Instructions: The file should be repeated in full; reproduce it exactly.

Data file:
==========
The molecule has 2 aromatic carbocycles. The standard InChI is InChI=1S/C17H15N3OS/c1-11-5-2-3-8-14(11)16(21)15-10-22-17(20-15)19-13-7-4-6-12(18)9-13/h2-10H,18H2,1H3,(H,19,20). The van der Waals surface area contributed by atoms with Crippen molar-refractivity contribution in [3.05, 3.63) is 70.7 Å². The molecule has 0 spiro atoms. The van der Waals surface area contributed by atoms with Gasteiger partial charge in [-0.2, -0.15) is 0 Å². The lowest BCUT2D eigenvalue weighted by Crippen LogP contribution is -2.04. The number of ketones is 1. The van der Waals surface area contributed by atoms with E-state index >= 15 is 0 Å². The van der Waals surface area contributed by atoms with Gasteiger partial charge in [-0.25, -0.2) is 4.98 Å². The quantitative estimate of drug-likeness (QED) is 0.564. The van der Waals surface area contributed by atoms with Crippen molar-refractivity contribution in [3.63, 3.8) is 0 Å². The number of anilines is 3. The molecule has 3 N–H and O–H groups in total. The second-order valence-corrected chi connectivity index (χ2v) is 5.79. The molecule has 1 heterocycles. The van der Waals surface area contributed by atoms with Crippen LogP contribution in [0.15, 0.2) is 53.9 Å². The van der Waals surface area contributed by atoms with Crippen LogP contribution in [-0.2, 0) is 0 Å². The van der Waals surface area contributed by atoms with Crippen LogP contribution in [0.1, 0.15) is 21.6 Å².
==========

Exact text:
The molecule has 2 aromatic carbocycles. The standard InChI is InChI=1S/C17H15N3OS/c1-11-5-2-3-8-14(11)16(21)15-10-22-17(20-15)19-13-7-4-6-12(18)9-13/h2-10H,18H2,1H3,(H,19,20). The van der Waals surface area contributed by atoms with Crippen molar-refractivity contribution in [3.05, 3.63) is 70.7 Å². The molecule has 0 spiro atoms. The van der Waals surface area contributed by atoms with Gasteiger partial charge in [-0.2, -0.15) is 0 Å². The lowest BCUT2D eigenvalue weighted by Crippen LogP contribution is -2.04. The number of ketones is 1. The van der Waals surface area contributed by atoms with E-state index >= 15 is 0 Å². The van der Waals surface area contributed by atoms with Gasteiger partial charge in [-0.25, -0.2) is 4.98 Å². The quantitative estimate of drug-likeness (QED) is 0.564. The van der Waals surface area contributed by atoms with Crippen molar-refractivity contribution in [3.63, 3.8) is 0 Å². The number of anilines is 3. The molecule has 3 N–H and O–H groups in total. The second-order valence-corrected chi connectivity index (χ2v) is 5.79. The molecule has 1 heterocycles. The van der Waals surface area contributed by atoms with Crippen LogP contribution in [0.15, 0.2) is 53.9 Å². The van der Waals surface area contributed by atoms with Crippen LogP contribution in [-0.2, 0) is 0 Å². The van der Waals surface area contributed by atoms with Crippen LogP contribution in [0.1, 0.15) is 21.6 Å².